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April - June 2023

BOOK REVIEW (By P. R. Kannan)

Kathasatisagar by Prof. Raj Nehru and Dr.C.K.Gariyali, published by Prabhat Prakashan Pvt. Ltd., 4/a9, Asaf Ali Road, New Delhi 110002; email:; Price Rs.600.

This book, Kathasatisagar, Folklore of Jammu-Kashmir, by two authors, who are most familiar with the subject of five-thousand-year-old Kashmiri Pandit culture, and who are themselves Kashmiri Pandits, is an extra-ordinary work of labour of love. Prof. Raj Nehru has worked in public life in different roles and is an expert in Human Resource Management and Development. Dr.C.K.Gariyali, an ex-IAS officer, is very much wedded to the cause of Kashmiri Pandits and has authored books on Kashmir. The title of the present book, Kathasatisagar, is an adaptation of the title, Kathasaritsagar, a collection of stories of morals and ethics by Kashmiri author Somadeva. The book is divided into nine parts. Part 1 deals with History, Culture and Ancient Kashmir. An overview of Nilamata Purana, the Sthala Purana of Kashmir, Kalhana’s Rajatarangini, a Samskrit epic of 7826 verses, which records elegantly the history of kings of Kashmir from Mahbharata times upto 12th century A.D., and Kathasaritsagara of Somadeva is provided. Nilamata Purana and Rajatarangini record the glorious beginnings of Kashmir- how sage Kashyapa drained the waters of Satisaras through the intervention of Brahma, Vishnu and Shiva; Shiva struck the ground with his Trishula, and out flowed the waters from underground, resulting in Vitasta river, which is the very manifestation of Parvati. During the reign of many kings of Kashmir, Sanatana Dharma was strongly upheld and enforced. Many temples were built, many scholars were encouraged to write books in Samskrit poetry, drama, grammar etc.; many art forms flourished.

Part 2 describes Buddhism in Kashmir and refers to Harwan Monastery and University and Chinese traveller Husan Tsang and has an interesting chapter on Jesus Christ in Buddhist Kashmir. Part 3 deals with Temples and Sacred Places – Amarnath, Sharada Peeth and Temple, Martand Sun Temple, Abodes of Shakti, and Vitasta and other rivers. Part 4 gives an oversight of Scholars, Sages and Kings – Abhinava Gupta, Adi Shankaracharya, King Lalitaditya, King Avantivarman, Utpaladeva, Vivekananda (his mystical experience in Ksheer Bhavani Temple makes for interesting reading), Gopinathji, Nand Bab and Kashkak. Part 5 gives a bird’s eye view of the important Festivals of Kashmir – Mitra Poornima, Yaksha Amavasya, Shivaratri, Kashmiri New Year, Full Moon of the Crow. Part 6 gives a brief account of the Folk Tales relating to Swami Jeevan Shah, Shankaren Makach and Mahadev Bishta, the Robin Hood of Kashmir. Part 7 deals with Culture – Yajnopavit, the Vedic legacy of Kashmir, and Kashmiri language. Part 8 gives an account of Women: the Shakti – status of women (how it changed from independence, scholarship and skill in ancient times to subservience, fear and seclusion in Muslim rule of 500 years), Queen Kota Rani, Lalleshwari, Rupa Bhavani, Arnimal; this is followed by a few samples of the poetry of the women saints. Part 9, the final part, deals in some detail with the accounts of the Exodus of Kashmiri Pandits – Seven Exoduses between 15th and 20th centuries, the valour and selflessness shown by Shri Bhat and Birbal Dhar and the heart-wrenching martyrdom of Guru Tegh Bahadur. This Part makes very pathetic and distressing reading. It makes clear as to how the fanatical Muslim rulers effected ethnic cleansing and resorted to mass murder, torture, rape and other unimaginable crimes. One very important point made in this connection is with reference to the massacre of Kashmiri Pandits in 1990. The book bemoans the state of denial of the crimes by the administration, the complete lack of action against the perpetrators of crime and the absence of any worthwhile plan of action for return and rehabilitation of the ousted local population.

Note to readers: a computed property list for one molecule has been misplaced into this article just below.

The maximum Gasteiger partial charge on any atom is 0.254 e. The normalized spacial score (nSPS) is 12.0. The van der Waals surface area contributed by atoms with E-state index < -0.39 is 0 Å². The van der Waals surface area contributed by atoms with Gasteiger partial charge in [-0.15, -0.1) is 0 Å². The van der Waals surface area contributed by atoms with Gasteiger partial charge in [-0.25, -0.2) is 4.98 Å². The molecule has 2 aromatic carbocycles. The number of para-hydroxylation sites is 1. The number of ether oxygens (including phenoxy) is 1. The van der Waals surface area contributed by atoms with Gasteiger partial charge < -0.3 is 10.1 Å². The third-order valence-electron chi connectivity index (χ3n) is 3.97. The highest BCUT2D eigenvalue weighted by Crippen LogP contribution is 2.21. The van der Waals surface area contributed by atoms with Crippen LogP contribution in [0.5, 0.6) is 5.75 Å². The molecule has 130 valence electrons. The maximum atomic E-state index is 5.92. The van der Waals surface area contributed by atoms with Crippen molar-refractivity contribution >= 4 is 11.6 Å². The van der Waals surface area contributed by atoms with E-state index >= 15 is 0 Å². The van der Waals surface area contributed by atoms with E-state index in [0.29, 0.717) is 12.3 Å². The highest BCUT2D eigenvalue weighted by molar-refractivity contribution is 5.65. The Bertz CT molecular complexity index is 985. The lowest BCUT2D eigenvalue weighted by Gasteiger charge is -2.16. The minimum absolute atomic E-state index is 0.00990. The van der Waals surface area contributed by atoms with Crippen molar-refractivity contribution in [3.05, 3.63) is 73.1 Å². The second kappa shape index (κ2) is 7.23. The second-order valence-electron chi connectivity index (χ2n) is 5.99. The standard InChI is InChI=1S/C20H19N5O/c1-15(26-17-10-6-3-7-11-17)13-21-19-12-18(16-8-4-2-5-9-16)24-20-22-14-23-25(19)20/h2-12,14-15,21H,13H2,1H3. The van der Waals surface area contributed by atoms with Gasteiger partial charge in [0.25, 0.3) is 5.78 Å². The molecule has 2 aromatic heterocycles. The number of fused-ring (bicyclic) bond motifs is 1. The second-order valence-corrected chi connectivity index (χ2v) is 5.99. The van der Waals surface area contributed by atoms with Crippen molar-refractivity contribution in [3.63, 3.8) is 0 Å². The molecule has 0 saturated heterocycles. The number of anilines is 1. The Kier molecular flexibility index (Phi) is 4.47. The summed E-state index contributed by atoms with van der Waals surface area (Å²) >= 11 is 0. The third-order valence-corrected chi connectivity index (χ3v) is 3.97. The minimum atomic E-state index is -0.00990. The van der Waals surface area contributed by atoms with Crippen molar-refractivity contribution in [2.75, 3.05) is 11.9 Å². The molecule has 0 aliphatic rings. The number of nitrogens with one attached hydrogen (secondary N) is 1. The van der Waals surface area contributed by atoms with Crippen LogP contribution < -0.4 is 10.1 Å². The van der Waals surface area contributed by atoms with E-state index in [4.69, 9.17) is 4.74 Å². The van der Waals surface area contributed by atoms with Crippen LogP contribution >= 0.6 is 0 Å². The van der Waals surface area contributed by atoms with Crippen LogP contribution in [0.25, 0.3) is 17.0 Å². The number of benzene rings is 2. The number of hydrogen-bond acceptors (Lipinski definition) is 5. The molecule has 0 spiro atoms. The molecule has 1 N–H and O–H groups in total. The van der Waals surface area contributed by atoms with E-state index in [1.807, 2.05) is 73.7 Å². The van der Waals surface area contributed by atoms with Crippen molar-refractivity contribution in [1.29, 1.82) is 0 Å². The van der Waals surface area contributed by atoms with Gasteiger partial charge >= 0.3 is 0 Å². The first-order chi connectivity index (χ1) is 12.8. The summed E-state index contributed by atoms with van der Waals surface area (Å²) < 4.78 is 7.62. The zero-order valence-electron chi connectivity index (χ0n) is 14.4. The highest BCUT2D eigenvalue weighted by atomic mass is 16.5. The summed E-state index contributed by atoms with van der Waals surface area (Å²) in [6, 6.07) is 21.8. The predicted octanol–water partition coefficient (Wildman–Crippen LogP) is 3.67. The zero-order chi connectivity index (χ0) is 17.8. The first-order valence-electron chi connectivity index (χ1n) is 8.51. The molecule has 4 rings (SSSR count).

In the last issue of DILIP, we had written in detail of the close contacts of Shri Kanchi Shankara Matham with Kashmir from ancient times. The Matham is holding Vishwa Shanti Yajna in May every year during Shankara Jayanthi at Srinagar with a ten-day festival of Havans, Pujas, discourses, bhajans, folk art display etc. Govt. of India- Ministry of Culture, in coordination with Kalakshetra of Chennai held a four day Vitasta Festival from 27th to 30th January 2023, in which all aspects of the glory of Kashmir were presented by eminent speakers, and, which also featured various folk art presentations. Let us pray for the early reintegration of Kashmir with the rest of India in all respects.